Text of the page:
Census survey shows many don’t trust COVID vaccines and worry about side effects


January 12, 2022

The Centers for Disease Control and Prevention reported that as of December 14, roughly 85% of adults ages 18 and over in the United States had received at least one dose of a COVID-19 vaccine but 15% remained unvaccinated.

About 42% reported that they “don’t trust the COVID-19 vaccine.”

According to the U.S. Census Bureau’s newest phase of the experimental Household Pulse Survey, those who were unvaccinated against COVID in early December 2021, reported a variety of reasons why.

“Vaccinated” here refers to adults who have received at least one dose of any COVID vaccine and “unvaccinated” refers to adults who have not received any.

Unvaccinated adults who responded to the survey could select more than one reason:

• About half reported that they were concerned about possible side effects of the vaccine.

• About 42% reported that they “don’t trust the COVID-19 vaccine.”

• Less than 10% reported that they hadn’t gotten the vaccine because their doctor had not recommended it.

• About 2% reported not getting the vaccine because of difficulty obtaining it.

The findings are based on the first data from Phase 3.3 of the HPS. These data were collected Dec. 1-Dec. 13.

Unvaccinated adults younger, less educated

Adults who had not received any doses of the COVID vaccine differed from those who had received at least one dose of a COVID vaccine across several measures.

• They were younger, on average, than those who had been vaccinated. Roughly 75% of the unvaccinated were under age 50. Among the vaccinated, less than half were under age 50.

• They had lower levels of education, on average, than those who were vaccinated. Survey respondents who had received at least one dose were twice as likely as the unvaccinated to have a college degree or higher.

• They were much less likely than vaccinated adults to be married (46% vs 56%).

Racial and Ethnic Differences

The share of unvaccinated non-Hispanic White adults was not different from the share who were vaccinated. The same was true for Hispanic adults.

But non-Hispanic Black adults were slightly more represented among the unvaccinated (13%) than the vaccinated (11%), a small but statistically significant difference.

There were notable differences for the Asian population, however: 6% of the vaccinated were non-Hispanic Asian but only 1% of the unvaccinated were non-Hispanic Asian.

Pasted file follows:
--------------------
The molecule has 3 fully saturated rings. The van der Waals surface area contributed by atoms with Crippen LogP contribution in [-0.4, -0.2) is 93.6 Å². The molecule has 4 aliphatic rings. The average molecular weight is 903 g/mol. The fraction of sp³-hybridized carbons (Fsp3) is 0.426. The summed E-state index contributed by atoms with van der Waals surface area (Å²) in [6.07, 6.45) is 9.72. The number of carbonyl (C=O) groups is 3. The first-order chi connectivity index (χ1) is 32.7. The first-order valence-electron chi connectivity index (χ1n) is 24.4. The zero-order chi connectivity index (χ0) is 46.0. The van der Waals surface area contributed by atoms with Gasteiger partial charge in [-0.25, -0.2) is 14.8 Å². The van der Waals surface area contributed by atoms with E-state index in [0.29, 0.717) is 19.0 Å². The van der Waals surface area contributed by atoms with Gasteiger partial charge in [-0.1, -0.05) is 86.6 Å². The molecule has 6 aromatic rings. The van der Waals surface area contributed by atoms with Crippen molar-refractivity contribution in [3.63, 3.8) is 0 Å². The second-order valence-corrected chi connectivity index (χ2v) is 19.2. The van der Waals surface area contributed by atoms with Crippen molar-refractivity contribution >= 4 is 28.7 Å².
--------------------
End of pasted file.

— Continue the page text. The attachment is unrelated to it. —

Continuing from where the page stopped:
Who are the hard-to-reach?

Most of the HPS response options are either about information (“Don’t know if it will protect me”) or trust (“Don’t trust the vaccine”).

However, one involves access: “It’s hard for me to get a COVID-19 vaccine.”

Who are the people in the small subset of adults who responded to the HPS who reported that they had not gotten a vaccine because it was hard to get?

Compared to all HPS respondents, the hard-to-reach:

• Were more likely to be non-White.

• Were less likely to be married (35% of the hard to reach were married compared to 54% of all respondents).

• Had lower levels of education, on average and were more economically disadvantaged; about half of this hard-to-reach population reported difficulty meeting expenses in the week prior to the survey.

• Were much more likely to report a disability. The HPS asks about difficulty seeing, hearing, remembering or walking or climbing stairs. Those who reported being unvaccinated because they had no access to the vaccine were almost twice as likely to report either complete impairment or “a lot of difficulty” with one or more of these measures than the general population.

About the Data

Approximately 1,044,000 housing units were selected from the sampling frame for this HPS collection period and approximately 61,000 respondents answered the online questionnaire. Their responses were the basis of this analysis.

Lindsay M. Monte is a survey statistician in the Census Bureau’s Program Participation and Income Transfers Branch.


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